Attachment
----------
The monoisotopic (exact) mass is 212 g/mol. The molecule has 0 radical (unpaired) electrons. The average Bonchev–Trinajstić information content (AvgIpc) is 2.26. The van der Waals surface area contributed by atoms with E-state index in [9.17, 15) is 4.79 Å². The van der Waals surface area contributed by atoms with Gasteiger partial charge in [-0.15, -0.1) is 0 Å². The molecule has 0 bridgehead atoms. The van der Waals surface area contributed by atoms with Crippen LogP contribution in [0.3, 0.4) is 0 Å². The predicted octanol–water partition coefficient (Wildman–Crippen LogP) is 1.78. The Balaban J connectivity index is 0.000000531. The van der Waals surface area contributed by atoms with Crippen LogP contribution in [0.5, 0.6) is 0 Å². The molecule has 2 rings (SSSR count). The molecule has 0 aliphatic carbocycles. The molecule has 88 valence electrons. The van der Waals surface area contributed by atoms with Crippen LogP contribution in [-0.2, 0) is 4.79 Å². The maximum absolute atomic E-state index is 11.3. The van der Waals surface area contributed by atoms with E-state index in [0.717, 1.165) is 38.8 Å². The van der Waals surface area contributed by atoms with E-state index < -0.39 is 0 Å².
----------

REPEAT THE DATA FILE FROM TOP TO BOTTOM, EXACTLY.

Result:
The monoisotopic (exact) mass is 212 g/mol. The molecule has 0 radical (unpaired) electrons. The average Bonchev–Trinajstić information content (AvgIpc) is 2.26. The van der Waals surface area contributed by atoms with E-state index in [9.17, 15) is 4.79 Å². The van der Waals surface area contributed by atoms with Gasteiger partial charge in [-0.15, -0.1) is 0 Å². The molecule has 0 bridgehead atoms. The van der Waals surface area contributed by atoms with Crippen LogP contribution in [0.3, 0.4) is 0 Å². The predicted octanol–water partition coefficient (Wildman–Crippen LogP) is 1.78. The Balaban J connectivity index is 0.000000531. The van der Waals surface area contributed by atoms with Crippen LogP contribution in [0.5, 0.6) is 0 Å². The molecule has 2 rings (SSSR count). The molecule has 0 aliphatic carbocycles. The molecule has 88 valence electrons. The van der Waals surface area contributed by atoms with Crippen LogP contribution in [-0.2, 0) is 4.79 Å². The maximum absolute atomic E-state index is 11.3. The van der Waals surface area contributed by atoms with E-state index in [0.717, 1.165) is 38.8 Å². The van der Waals surface area contributed by atoms with E-state index < -0.39 is 0 Å².